Dear Uncle Colin,

What’s the second derivative of $\frac{x^2}{x^2-4}$, and how would you work it out?

- Calculus Obviously Hasn’t Evolved Nicely

Hi, COHEN, and thanks for your message!

There’s an ugly way and a neat way. I’m going to call your expression $y$, so that it has a name.

### The ugly way

The ugly way is to do it as it stands using the quotient rule.

$u = x^2$, so $\diff{u}{x} = 2x$; v = $x^2 - 4$, so $\diff{v}{x} = 2x$.

Then $\dydx = \frac{2x\br{x^2 - 4} - 2x(x^2)}{\br{x^2-4}^2}$.

That simplifies a bit to $\frac{-8x}{\br{x^2-4}^2}$.

We can use quotient rule again:

$U = -8x$ so $\diff{U}{x} = -8$; $V = \br{x^2 - 4}^2$, so $\diff{V}{x} = 4x\br{x^2-4}$.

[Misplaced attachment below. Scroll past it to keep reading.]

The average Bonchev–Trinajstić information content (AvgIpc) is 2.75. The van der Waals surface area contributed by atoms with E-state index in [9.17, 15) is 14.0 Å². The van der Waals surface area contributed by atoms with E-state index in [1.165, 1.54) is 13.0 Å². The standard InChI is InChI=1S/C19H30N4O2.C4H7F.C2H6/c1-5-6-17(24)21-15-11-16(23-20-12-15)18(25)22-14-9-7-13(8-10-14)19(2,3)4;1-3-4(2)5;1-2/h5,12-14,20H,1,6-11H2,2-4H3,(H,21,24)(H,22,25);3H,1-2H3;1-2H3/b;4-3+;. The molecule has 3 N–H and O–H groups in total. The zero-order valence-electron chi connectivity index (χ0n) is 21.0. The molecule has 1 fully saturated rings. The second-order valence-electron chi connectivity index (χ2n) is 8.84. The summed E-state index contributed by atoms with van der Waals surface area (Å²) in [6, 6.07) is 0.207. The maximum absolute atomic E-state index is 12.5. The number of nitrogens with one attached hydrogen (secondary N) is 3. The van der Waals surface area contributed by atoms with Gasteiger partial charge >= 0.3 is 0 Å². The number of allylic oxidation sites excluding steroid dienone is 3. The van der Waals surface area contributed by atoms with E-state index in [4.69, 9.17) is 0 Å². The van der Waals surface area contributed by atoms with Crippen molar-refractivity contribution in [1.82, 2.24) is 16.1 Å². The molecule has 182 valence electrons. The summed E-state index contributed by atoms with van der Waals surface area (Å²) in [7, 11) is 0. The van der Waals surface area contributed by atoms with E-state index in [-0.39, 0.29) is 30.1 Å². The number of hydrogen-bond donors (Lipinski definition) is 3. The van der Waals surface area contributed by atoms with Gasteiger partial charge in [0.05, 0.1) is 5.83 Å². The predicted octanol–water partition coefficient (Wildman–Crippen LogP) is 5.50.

That means $\diffn{2}{y}{x} = \frac{-8\br{x^2-4}^2 + 32x^2\br{x^2-4}}{\br{x^2-4}^4}$.

There’s a factor of $x^2 - 4$ that comes out: $\frac{-8\br{x^2-4} + 32x^2}{\br{x^2-4}^3}$, or $\frac{8\br{4 + 3x^2}}{\br{x^2 - 4}^3}$.

OK. Not too awful, but pretty ugly.

### Neater

• $y = \frac{x^2}{x^2-4} = 1 + \frac{4}{x^2-4}$.
• $y = 1 + \frac{4}{x^2-4} = 1 + \frac{1}{x-2} - \frac{1}{x+2}$.

That’s a lot easier to differentiate!

• $\dydx = -\br{x-2}^{-2} + \br{x+2}^{-2}$
• $\diffn{2}{y}{x} = 2\br{x-2}^{-3} - 2\br{x+2}^{-3}$

That’s a nice answer! If they really want it in fractional form:

• $\dots = 2\frac{(x+2)^3 - (x-2)^3}{(x-2)^3(x+2)^3}$
• $\dots = 2\frac{12x^2 + 16}{\br{x^2-4}^3}$
• $\dots = 8\frac{3x^2 + 4}{\br{x^2-4}^3}$, as before.

Hope that helps!

- Uncle Colin